That means that you’re much less likely to wash the lube off your chain and components (we’ll have more to say on chain lube later), so they’re less likely to rust and should generally work more efficiently. Road grot doesn’t do much for your shifting quality either, particularly if you’re running a mechanical set-up. Even with modern internal cabling it will find its way into derailleurs and can contaminate cables.
That’s even more of a problem on a bike with exposed cabling and you should keep your cables cleaned and well lubed so that your shift quality isn’t degraded. The cable guides under the bottom bracket shell and the entry points to the loop of outer to the rear derailleur are favourite points to get clogged with dirt. Consider fitting sealed cable ends to help keep things cleaner, if you don’t already have them.
Water and salt can contaminate and corrode bearings too. Headset bearings, in particular, are in the line of fire for wheelspray, but wheel bearings and bottom brackets can also take a hit.
Finally, if you’re riding in a group, anyone following you will thank you for fitting mudguards; it’s not much fun riding for miles in a stream of spray from the rear wheel of the bike in front of you.
Fortunately, modern road bikes have a lot more clearance than bikes from a few years ago and many come with mudguard fixtures, so you can bolt guards to your frame. If not, there’s a good range of clip-on mudguards available that can be mounted to any frame or an AssSaver is a last resort which will keep your back a bit drier, if not your bike.
Our adventure bikes come equipped with mudguard eyes; if you’re riding one of our road bike range, you’ll need to use clip on guards if you’re planning to ride it through the winter and want to fit mudguards though.
Wet conditions play havoc with your drivetrain too. In the summer, we tend to use dry lubes as they generate less friction and don’t collect dirt. But it only takes an hour or two riding in the wet to wash a coating of dry lube off your chain. That will slow things down, probably make your chain and shifting noisy and your chain will quickly rust if it’s left uncoated after a ride.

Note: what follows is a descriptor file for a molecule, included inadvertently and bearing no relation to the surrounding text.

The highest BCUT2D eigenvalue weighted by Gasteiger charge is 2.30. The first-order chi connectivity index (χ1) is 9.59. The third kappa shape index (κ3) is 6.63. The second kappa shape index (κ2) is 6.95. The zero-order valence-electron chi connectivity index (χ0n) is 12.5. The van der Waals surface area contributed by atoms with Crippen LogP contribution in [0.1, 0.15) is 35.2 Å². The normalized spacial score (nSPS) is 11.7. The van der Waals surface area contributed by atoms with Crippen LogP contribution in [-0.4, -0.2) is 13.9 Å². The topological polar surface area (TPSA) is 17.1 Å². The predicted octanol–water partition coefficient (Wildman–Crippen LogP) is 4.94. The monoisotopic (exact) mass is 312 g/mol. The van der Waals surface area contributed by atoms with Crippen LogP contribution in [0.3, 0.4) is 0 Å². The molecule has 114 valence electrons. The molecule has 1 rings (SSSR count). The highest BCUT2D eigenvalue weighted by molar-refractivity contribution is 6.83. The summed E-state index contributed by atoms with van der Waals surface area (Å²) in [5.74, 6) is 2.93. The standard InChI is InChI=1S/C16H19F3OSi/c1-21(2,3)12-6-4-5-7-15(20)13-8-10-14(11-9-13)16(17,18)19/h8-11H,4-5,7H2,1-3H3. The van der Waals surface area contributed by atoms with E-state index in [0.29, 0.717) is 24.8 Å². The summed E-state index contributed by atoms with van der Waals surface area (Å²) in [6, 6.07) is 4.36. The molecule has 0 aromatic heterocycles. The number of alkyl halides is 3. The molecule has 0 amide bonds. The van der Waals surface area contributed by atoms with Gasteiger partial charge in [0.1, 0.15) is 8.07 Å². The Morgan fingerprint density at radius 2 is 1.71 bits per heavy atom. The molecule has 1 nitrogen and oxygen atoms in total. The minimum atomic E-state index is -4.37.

So as winter approaches, it’s time to change to a wet lube. It will cope far better with water, although it does tend to collect dirt more quickly than dry lube, so you need to be more methodical about keeping your drivetrain clean and relube it more frequently as well.
Wax lubes are also an option, as they repel water and penetrate your chain well, although they too can get gunky, so that your chain needs cleaning.
Whatever lube you use, don’t overapply it. It’s best to give it a wipe down after applying it, while leaving it overnight before riding will give it more time to seep into the chain’s links.
We’d always recommend running a set of blinkies to up your road presence, at any time of year. It’s even more important in the winter, when even if you’re only out in the middle of the day, the sun can be low in the sky and road muck can smear up a car’s windscreen, which along with light and shade and interior misting can potentially lower drivers’ vision.
A set of lights will make you that much more visible and keep you a bit safer. They’re also important if you’re going to be out at dusk. A ride which you might expect to end well before nightfall can easily turn to riding after dark if you get a mechanical or a puncture too, so you might want to fit a front light that you can see by in case you need it to get you home. Run on a low powered blinking mode its battery will last for ages, but if switched to a higher powered constant mode it will help light the way home if you do get stuck out after dark.
Finally, keep your bike clean. You should probably wash it down with a bike cleaner after every winter ride, particularly once councils begin to put road salt down. As we’ve mentioned above, salt can quickly damage bearings and it can set up a galvanic cell between metal parts and carbon frames, increasing the rate of corrosion. Road dirt can find its way into expensive components too.
Don’t be tempted to use a pressure washer on your bike though. The high pressure jet can force water past seals and damage bearings.
Clean off the chain regularly too, to prevent it getting clogged up with muck. A chain cleaning device may be a good investment to make the process easier and quicker.
You may want to consider applying a protective spray to your bike and components, which will help keep water out of bearings and make washing down the frame tubes that much easier as well.
Make sure your bike is dry before you put it away after washing to help stop corrosion.
Need some help to winterise your ride? Please contact us.